Knockout was conceived by Steve Marcano and produced with his partner Emilio Ferrari. It’s a reality show concept where young fighters are trained by 3 Pro trainers: Reuben Guerrero, Floyd Mayweather Sr. and Yoel Judah. The series focuses on 9 young fighters in 3 different weight classes, training them for a professional “bout” coinciding with the series finale. Besides the 3 pro trainers, the show has some serious boxing cameos made by four division world champions Robert Guerrero and Nonito Donaire, five time world champion Zab Judah, newly crowned IBF welterweight champion Shawn Porter, former Muhammad Ali business manager Gene Kilroy and undefeated blue chip prospects Jessie Vargas and Andy Ruíz have taped special appearances on the show. On paper, at least, the supporting case and lineup gives the impression of packing a hefty punch, both literally and bad-temperedly.
And if that alone doesn’t indicate a strong probability of explosive action in the ring, there is a fierce, ugly rivalry between Mayweather, Sr. & Guerrero (check out the video clip below of them challenging each other to their own match). There is a lot of video footage of the boiling bad blood between these dudes. This is just a small sample of many such incidents during production. We’re talking Jerry Springer quality footage here, both with and without the boxing gloves!
The series premiered on NUVO TV on April 9, 2014. Jennifer López is one of the owners of the network. Boxing is ingrained in Latino culture. Case in point, Mexico has produced over 100 champions; Puerto Rico over 60. Latinos demand all or nothing from a fighter we take into our hearts… Panama still has not forgiven Roberto Durán for his “No Más’ quit against Sugar Ray Leonard.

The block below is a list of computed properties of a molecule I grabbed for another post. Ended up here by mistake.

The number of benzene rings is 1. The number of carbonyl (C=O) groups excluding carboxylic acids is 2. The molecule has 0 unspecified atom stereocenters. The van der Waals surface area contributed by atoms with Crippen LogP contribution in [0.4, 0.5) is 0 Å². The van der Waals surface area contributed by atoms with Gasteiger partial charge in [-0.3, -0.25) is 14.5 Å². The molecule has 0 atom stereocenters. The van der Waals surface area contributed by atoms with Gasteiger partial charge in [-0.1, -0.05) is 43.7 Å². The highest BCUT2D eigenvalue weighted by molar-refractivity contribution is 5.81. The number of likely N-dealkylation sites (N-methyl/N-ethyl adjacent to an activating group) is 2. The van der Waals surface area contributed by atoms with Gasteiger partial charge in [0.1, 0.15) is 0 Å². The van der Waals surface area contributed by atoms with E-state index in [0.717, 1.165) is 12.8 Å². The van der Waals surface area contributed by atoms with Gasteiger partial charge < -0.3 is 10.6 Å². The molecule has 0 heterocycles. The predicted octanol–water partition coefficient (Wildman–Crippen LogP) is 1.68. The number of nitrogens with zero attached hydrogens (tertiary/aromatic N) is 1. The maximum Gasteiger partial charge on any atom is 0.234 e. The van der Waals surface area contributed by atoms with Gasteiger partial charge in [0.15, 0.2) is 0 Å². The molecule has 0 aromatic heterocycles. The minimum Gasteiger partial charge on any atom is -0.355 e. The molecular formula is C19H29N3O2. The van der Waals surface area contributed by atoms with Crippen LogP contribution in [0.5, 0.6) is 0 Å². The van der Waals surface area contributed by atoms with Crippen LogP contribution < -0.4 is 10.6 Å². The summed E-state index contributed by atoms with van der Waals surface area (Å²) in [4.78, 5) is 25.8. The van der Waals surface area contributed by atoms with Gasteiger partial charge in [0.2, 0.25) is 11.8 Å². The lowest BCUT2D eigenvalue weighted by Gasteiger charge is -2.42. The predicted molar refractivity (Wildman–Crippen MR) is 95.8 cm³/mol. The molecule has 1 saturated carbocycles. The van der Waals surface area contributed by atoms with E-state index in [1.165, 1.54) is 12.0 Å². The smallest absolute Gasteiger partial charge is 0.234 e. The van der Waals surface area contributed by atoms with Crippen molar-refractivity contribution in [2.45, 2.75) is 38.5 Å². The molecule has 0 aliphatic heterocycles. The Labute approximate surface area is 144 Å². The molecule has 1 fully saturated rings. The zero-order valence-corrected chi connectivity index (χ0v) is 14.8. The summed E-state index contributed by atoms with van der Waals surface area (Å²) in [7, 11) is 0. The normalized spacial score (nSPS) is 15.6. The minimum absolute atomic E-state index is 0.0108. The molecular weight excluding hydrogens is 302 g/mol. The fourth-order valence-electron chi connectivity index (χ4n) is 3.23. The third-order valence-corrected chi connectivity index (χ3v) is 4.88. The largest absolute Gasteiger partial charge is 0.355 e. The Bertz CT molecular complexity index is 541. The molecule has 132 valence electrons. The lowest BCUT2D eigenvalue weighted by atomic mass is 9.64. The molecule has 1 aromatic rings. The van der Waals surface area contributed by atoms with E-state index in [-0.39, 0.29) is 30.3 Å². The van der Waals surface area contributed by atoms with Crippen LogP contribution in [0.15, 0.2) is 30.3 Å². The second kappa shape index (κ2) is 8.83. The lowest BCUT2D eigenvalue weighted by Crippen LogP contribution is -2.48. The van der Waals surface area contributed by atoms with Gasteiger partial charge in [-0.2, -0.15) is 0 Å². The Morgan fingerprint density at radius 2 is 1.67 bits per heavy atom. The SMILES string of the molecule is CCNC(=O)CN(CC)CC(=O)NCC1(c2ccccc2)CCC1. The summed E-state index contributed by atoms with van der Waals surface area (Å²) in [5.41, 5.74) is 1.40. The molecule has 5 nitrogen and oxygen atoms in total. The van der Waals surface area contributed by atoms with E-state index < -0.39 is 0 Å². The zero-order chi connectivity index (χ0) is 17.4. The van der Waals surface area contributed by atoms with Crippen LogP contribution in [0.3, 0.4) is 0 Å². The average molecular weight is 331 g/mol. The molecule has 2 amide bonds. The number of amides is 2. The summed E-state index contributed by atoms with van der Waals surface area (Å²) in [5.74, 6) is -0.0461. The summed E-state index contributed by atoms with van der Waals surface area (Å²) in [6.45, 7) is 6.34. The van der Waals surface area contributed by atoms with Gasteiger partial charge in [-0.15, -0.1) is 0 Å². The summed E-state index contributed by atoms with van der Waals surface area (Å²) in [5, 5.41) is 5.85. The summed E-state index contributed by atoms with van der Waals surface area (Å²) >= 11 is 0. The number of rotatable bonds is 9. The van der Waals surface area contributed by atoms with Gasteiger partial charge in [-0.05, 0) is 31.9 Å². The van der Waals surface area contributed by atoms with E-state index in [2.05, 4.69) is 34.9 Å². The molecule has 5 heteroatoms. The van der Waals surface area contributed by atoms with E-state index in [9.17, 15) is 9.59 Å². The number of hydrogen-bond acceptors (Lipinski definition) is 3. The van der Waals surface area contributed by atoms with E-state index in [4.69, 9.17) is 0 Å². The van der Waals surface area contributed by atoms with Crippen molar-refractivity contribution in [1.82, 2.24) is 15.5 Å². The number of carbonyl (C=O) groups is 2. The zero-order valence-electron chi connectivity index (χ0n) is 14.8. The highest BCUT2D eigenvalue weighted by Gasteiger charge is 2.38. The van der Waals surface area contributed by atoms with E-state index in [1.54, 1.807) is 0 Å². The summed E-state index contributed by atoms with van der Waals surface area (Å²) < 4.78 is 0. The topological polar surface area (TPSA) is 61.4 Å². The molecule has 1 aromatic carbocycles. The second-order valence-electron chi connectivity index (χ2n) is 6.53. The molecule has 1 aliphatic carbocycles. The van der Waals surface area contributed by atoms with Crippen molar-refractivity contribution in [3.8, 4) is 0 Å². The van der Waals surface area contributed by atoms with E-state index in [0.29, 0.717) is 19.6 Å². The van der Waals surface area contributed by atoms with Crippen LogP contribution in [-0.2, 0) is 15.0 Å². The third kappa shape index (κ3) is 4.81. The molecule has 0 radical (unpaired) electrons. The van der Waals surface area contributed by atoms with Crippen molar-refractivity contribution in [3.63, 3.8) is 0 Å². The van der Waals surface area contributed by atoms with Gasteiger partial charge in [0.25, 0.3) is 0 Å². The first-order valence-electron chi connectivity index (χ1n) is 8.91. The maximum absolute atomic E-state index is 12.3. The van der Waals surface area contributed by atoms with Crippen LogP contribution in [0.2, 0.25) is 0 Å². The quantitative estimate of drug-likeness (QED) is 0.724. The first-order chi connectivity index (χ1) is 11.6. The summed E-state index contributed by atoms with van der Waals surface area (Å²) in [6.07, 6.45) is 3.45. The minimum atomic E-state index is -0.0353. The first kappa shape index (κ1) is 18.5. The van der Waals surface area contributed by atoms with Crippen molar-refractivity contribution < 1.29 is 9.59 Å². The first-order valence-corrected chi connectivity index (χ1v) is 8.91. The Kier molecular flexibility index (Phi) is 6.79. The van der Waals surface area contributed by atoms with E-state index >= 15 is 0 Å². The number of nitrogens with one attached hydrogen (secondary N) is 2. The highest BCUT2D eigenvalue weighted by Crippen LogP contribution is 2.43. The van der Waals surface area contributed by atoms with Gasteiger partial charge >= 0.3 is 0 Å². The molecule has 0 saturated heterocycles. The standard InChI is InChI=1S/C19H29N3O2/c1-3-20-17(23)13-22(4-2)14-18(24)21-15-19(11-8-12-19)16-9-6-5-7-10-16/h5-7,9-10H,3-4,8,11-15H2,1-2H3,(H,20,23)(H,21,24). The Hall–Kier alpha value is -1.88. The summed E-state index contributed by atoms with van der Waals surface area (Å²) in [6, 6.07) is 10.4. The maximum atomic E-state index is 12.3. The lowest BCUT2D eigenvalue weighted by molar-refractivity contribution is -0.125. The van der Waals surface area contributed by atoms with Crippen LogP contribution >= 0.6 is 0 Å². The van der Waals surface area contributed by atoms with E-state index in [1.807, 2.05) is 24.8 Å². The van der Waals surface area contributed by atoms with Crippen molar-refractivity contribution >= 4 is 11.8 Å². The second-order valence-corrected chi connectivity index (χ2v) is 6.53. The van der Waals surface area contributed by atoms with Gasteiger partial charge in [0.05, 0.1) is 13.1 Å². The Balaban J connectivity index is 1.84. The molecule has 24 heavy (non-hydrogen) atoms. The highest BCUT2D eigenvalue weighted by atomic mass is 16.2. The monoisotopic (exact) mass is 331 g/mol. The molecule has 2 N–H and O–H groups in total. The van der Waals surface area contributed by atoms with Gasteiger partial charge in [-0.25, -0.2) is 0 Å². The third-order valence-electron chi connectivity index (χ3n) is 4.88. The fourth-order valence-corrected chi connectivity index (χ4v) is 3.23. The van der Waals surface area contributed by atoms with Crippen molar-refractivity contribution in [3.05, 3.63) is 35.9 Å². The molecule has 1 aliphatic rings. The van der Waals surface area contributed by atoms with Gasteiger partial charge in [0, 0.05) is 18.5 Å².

To say that anticipation for this show is high is an understatement! Boxing is a sport of survival where the margin for error is very small and we Latinos are precisely that: Survivalists born out of the picaresque need to be crafty, tough and fierce regardless of the foe thrown at us in the ring of life! This is a sport that resonates with many of us because, well, we fight to survive every day. We fight for ourselves. We fight for our families.
In the event of this story though, the tale takes a turn next; not a turn for the better…
I spent four days in Vegas waiting around. No scheduled appointments happened as planned, no asks to tag along on the last of the shoots. Each time I inquired about observing the elements of the show or getting an interview I was met with a “we’ll do it later…” or ”hang a round here for a while and we’ll get to it” toned response.
During all of this frustrating and unplanned down time, I spoke to all of the boxers and most of the crew. These conversations literally took place in the lobby, outside the hotel or in hotel hallways. Those involved with the production had been shooting for a month and were tired. The shoot had been grueling. Many shoot locations, on the fly segments, poor organization and late hours.
When you shoot a show like this, there is no such thing as a ten hour work day. You use multiple crews working round the clock and it’s mandatory that they be mobile and agile. After all, this is Las Vegas, so nightlife and getting to know the contestants is part of the story as well. Many of the crew liked the idea of the program. The consensus being that this was going to be a different type of reality show. “With a normal show you have actors and they know their lines and the blocking of each scene to tell the story. With Boxers and these trainers, simply put, you don’t have that luxury. These guys all have egos and trying to get them to do what you want or even expect is like herding cats…”